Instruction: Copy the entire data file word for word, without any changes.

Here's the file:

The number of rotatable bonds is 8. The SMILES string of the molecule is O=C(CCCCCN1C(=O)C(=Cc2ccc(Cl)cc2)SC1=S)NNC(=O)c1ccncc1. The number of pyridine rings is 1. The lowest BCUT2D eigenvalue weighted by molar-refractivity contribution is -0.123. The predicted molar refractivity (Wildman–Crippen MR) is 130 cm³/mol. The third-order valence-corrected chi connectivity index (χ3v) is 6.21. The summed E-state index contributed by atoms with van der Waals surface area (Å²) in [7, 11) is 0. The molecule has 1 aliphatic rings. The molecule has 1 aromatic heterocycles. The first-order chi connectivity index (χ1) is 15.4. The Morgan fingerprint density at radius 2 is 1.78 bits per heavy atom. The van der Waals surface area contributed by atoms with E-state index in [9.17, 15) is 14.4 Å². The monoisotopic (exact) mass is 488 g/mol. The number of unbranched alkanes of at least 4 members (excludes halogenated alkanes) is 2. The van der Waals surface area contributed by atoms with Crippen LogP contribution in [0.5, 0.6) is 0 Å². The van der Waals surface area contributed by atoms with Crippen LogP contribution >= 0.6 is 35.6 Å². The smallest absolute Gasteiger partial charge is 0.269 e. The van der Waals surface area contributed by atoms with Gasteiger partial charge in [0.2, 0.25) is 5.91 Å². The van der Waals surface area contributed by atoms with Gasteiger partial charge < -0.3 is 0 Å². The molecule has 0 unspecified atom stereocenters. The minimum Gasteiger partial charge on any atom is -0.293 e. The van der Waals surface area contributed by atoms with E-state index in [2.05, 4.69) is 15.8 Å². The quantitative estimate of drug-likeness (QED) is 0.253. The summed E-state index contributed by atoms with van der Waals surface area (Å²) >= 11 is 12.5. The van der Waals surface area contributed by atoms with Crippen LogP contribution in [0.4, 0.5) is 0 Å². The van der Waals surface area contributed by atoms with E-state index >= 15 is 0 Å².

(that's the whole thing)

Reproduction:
The number of rotatable bonds is 8. The SMILES string of the molecule is O=C(CCCCCN1C(=O)C(=Cc2ccc(Cl)cc2)SC1=S)NNC(=O)c1ccncc1. The number of pyridine rings is 1. The lowest BCUT2D eigenvalue weighted by molar-refractivity contribution is -0.123. The predicted molar refractivity (Wildman–Crippen MR) is 130 cm³/mol. The third-order valence-corrected chi connectivity index (χ3v) is 6.21. The summed E-state index contributed by atoms with van der Waals surface area (Å²) in [7, 11) is 0. The molecule has 1 aliphatic rings. The molecule has 1 aromatic heterocycles. The first-order chi connectivity index (χ1) is 15.4. The Morgan fingerprint density at radius 2 is 1.78 bits per heavy atom. The van der Waals surface area contributed by atoms with E-state index in [9.17, 15) is 14.4 Å². The monoisotopic (exact) mass is 488 g/mol. The number of unbranched alkanes of at least 4 members (excludes halogenated alkanes) is 2. The van der Waals surface area contributed by atoms with Crippen LogP contribution in [0.5, 0.6) is 0 Å². The van der Waals surface area contributed by atoms with Crippen LogP contribution >= 0.6 is 35.6 Å². The smallest absolute Gasteiger partial charge is 0.269 e. The van der Waals surface area contributed by atoms with Gasteiger partial charge in [0.2, 0.25) is 5.91 Å². The van der Waals surface area contributed by atoms with Gasteiger partial charge < -0.3 is 0 Å². The molecule has 0 unspecified atom stereocenters. The minimum Gasteiger partial charge on any atom is -0.293 e. The van der Waals surface area contributed by atoms with E-state index in [2.05, 4.69) is 15.8 Å². The quantitative estimate of drug-likeness (QED) is 0.253. The summed E-state index contributed by atoms with van der Waals surface area (Å²) >= 11 is 12.5. The van der Waals surface area contributed by atoms with Crippen LogP contribution in [0.4, 0.5) is 0 Å². The van der Waals surface area contributed by atoms with E-state index >= 15 is 0 Å².